The presence of virulence factors and P. gingivalis has been previously reported in patients with Alzheimer’s disease,[11],[20] and one of the pathways that has been reported to be activated is apoptosis.[21],[22] However, the effect of P. gingivalis on the neural cell cycle control system has not yet been investigated. This is of interest because if P. gingivalis influences the neural cell cycle, it can be harnessed to formulate preventive strategies before extensive neural damage occurs. Thus, in this study, we investigated the effects of P. gingivalis exposure on the neuronal cell cycle. Here, we hypothesize that P. gingivalis plays a role in regulating the gene expression of E2F1, CDK11, and iNOS in the neuronal cell cycle.


   Materials and Methods Top


Bacterial culture

P. gingivalis ATCC 33277 was cultured on brain heart infusion agar (Merck, Singapore) as the growth medium, and it was incubated under anaerobic conditions at 37°C for 24h. The cells were transferred to BHI broth, and they were further incubated under anaerobic conditions at 37°C for 24h.

Neuronal cell culture

SHSY5Y cells (Elabscience, Catalog no.: EP-CL-0208) were cultured in Dulbecco’s Modified Eagle’s medium with high glucose and L-glutamine (Gibco), 15% fetal bovine serum (Gibco), and 1% Antibiotic-Antimycotic (Gibco). The medium was replaced with fresh media every two to three days. On reaching 80% density, cells were harvested and resuspended in 2mL of medium.

P.gingivalis exposure of neuronal cells

A 96-well cell culture plate was plated with 4 × 104 neural cells per 100 μL medium per well. Cells treated with 30 μL of 8 × 105CFU/mL culture of P. gingivalis, equivalent to a multiplicity of infection of 20, formed the experimental group, whereas untreated cells were designated to the control group. Each group had six replicates. Cells were incubated for 24h at 37°C, and they were then harvested for RNA extraction.

RNA extraction and real-time polymerase chain reaction

The RNA was extracted from cell pellets using an RNA extraction kit (GENEzol, 221, Taiwan, New Taipei City). The resultant RNA from the samples was pooled for each group and was used to synthesize cDNA by using a reverse transcription kit (Toyobo, New York) according to the manufacturer’s instructions. The obtained cDNA was stored at −80°C until further analysis. The real-time polymerase chain reaction was carried out in duplicates by using the SYBR Premix Ex Taq Kit (Toyobo, New York). The relative expression of the target genes was normalized to that of GAPDH and analyzed by using the 2-ΔΔCt method. The primer sequences used are as follows: E2F1, forward: 5′-GGGGAGAAGTCACGCTA TGA-3′, reverse: 5′-CTCAGGCACAGGAAAACAT-3′; CDK11, forward: 5′-CAGTCTTCAGGA TGTGCTTAT-3′, reverse: 5′-TGACCA GGAGGGATAGAAT-3′; iNOS, forward: 5′-CAGAATGTGAC CATCA TGG-3′, reverse: 5′-ACAACCTTGGTGTTGAAGGC-3′; GAPDH, forward: 5′-CTGCAC CACCAACTGCTTAG-3′, reverse: 5′-AGGTCCACCACTGACACGTT-3′.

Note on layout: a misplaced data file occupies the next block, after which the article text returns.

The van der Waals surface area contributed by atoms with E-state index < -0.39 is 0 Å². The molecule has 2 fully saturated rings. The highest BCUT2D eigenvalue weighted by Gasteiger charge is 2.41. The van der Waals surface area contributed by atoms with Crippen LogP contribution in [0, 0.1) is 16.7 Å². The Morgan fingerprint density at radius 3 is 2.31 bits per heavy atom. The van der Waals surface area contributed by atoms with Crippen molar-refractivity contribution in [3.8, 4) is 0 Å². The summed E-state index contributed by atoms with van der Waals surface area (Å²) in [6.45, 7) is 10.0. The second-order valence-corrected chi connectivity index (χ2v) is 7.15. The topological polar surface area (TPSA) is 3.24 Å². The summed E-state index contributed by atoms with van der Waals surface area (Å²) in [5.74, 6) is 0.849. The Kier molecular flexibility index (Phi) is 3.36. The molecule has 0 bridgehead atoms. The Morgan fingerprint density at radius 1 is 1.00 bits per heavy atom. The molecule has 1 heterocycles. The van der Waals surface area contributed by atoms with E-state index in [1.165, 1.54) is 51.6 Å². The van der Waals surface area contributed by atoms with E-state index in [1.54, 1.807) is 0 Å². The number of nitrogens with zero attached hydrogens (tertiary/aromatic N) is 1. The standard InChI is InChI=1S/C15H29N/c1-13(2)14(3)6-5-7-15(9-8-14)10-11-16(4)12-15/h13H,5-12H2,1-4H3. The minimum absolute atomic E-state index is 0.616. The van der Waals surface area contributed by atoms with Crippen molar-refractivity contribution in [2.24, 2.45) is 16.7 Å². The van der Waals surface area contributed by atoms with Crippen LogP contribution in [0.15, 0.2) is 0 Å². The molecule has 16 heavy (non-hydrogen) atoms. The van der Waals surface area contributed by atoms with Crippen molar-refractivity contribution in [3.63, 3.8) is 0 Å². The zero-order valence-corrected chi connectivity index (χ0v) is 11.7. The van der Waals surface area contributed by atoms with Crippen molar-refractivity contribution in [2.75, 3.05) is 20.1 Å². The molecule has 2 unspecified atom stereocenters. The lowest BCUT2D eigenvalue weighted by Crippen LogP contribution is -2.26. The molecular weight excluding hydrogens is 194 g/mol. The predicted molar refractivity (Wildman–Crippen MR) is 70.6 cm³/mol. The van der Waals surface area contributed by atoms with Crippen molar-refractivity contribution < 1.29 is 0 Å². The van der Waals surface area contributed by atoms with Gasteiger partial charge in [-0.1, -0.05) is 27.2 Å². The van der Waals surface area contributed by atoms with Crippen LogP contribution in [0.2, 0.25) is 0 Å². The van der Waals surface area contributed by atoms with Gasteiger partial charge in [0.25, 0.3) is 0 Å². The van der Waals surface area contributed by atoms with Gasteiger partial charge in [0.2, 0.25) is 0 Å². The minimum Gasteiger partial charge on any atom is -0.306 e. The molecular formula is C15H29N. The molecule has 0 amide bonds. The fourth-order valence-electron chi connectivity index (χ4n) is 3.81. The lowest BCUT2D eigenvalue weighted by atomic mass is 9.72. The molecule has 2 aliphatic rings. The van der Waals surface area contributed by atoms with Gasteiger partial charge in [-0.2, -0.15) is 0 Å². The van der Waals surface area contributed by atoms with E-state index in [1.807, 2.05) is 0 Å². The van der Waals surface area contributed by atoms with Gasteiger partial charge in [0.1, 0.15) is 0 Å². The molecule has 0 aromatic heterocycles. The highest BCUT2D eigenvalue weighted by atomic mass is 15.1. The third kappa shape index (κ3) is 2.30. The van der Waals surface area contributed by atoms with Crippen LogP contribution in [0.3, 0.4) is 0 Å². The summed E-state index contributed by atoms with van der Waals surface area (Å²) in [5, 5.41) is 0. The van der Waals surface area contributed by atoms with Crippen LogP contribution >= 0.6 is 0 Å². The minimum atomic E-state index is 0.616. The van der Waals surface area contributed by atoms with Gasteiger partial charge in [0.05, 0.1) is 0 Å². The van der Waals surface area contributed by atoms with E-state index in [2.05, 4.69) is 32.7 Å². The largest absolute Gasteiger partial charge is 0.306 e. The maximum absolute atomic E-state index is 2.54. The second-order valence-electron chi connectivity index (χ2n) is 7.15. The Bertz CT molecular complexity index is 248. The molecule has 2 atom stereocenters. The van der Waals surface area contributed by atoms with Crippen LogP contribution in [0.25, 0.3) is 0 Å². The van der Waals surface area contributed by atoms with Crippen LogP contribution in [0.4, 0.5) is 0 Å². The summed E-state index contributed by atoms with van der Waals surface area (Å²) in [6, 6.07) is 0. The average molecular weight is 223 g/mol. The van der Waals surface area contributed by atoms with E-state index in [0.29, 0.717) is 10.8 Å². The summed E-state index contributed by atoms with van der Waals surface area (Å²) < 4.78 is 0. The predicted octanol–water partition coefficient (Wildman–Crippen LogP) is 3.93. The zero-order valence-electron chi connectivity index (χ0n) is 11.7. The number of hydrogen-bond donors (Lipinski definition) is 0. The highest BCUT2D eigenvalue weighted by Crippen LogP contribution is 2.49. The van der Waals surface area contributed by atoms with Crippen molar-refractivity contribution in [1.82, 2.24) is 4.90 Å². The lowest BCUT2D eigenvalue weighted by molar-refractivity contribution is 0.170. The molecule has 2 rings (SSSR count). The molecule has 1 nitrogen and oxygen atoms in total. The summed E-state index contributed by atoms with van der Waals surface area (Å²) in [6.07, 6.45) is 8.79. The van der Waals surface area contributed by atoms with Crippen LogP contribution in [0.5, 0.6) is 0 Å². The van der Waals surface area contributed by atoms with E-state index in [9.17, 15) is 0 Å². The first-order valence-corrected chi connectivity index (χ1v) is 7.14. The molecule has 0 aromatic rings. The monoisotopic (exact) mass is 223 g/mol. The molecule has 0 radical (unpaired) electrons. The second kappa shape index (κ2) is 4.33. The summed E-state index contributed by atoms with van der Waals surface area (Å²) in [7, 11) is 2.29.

Results Top


The RT-qPCR melting temperature (Tm) curve of E2F1 gene amplification showed two peaks at ranges of 75°C–76°C and 81°C–82°C [Figure 1]A, and this is an indication of stable amplicon regions, as they do not melt immediately and remain in the double stranded form until the temperature becomes high enough to melt it.[26] It was also observed that neuronal cells exposed to P. gingivalis showed a higher expression of E2F1 than that in the control cells [Figure 1]B.
Figure 1: Results of E2F1 real-time polymerase chain reaction gene analysis. (A) Melt curve for E2F1; (B) E2F1 mRNA expression

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The melt curve of CDK11 gene amplification showed a single peak with a Tm of 77.54°C [Figure 2]A, which indicates the specificity of target gene amplification.[27] In contrast to E2F1 expression, CDK11 expression in neuronal cells exposed to P. gingivalis bacteria was lower than that in control cells [Figure 2]B.
Figure 2: Results of CDK11 real-time polymerase chain reaction gene analysis. (A) Melt curve for CDK11; (B) CDK11 mRNA expression

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The melt curve of iNOS gene amplification showed the existence of multiple peaks with Tm values of 78°C–80°C, 84°C, and 88°C [Figure 3]A. Additional sequential factors may cause this, such as a secondary structure in the amplicon that causes it to melt in several phases.[26] The expression of iNOS in neuronal cells exposed to P. gingivalis was lower than the iNOS expression in control cells [Figure 3]B.
Figure 3: Results of iNOS real-time polymerase chain reaction gene analysis. (A) Melt curve for iNOS; (B) iNOS mRNA expression

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   Discussion Top


In this study, we analyzed the effects of P. gingivalis exposure on the neuronal cell cycle by estimating the expression levels of molecules that play a role in the cell cycle control system, such as E2F1, CDK11, and iNOS.

It is known that E2F1 acts as a transcription factor to initiate gene transcription that is essential for the cell cycle. E2F1 also induces cell death under pathological conditions by activating the transcription of apoptosis-related genes. Under conditions of potassium deficiency, E2F1 causes the apoptosis of cerebellar granule cells, by modulating the expression of CDC2, as well as other apoptosis-related genes. E2F1 also acts as a transcriptional activator in the G1/S phase of the cell cycle in human cells.[14],[21] In this study, neuronal cells exposed to P. gingivalis show a higher expression of E2F1 than control cells. Thus, we speculate an E2F1-mediated reactivation of the neuronal cell cycle. In the study by Folch et al. (2012), the reactivation of the cell cycle was shown to trigger apoptosis.[13]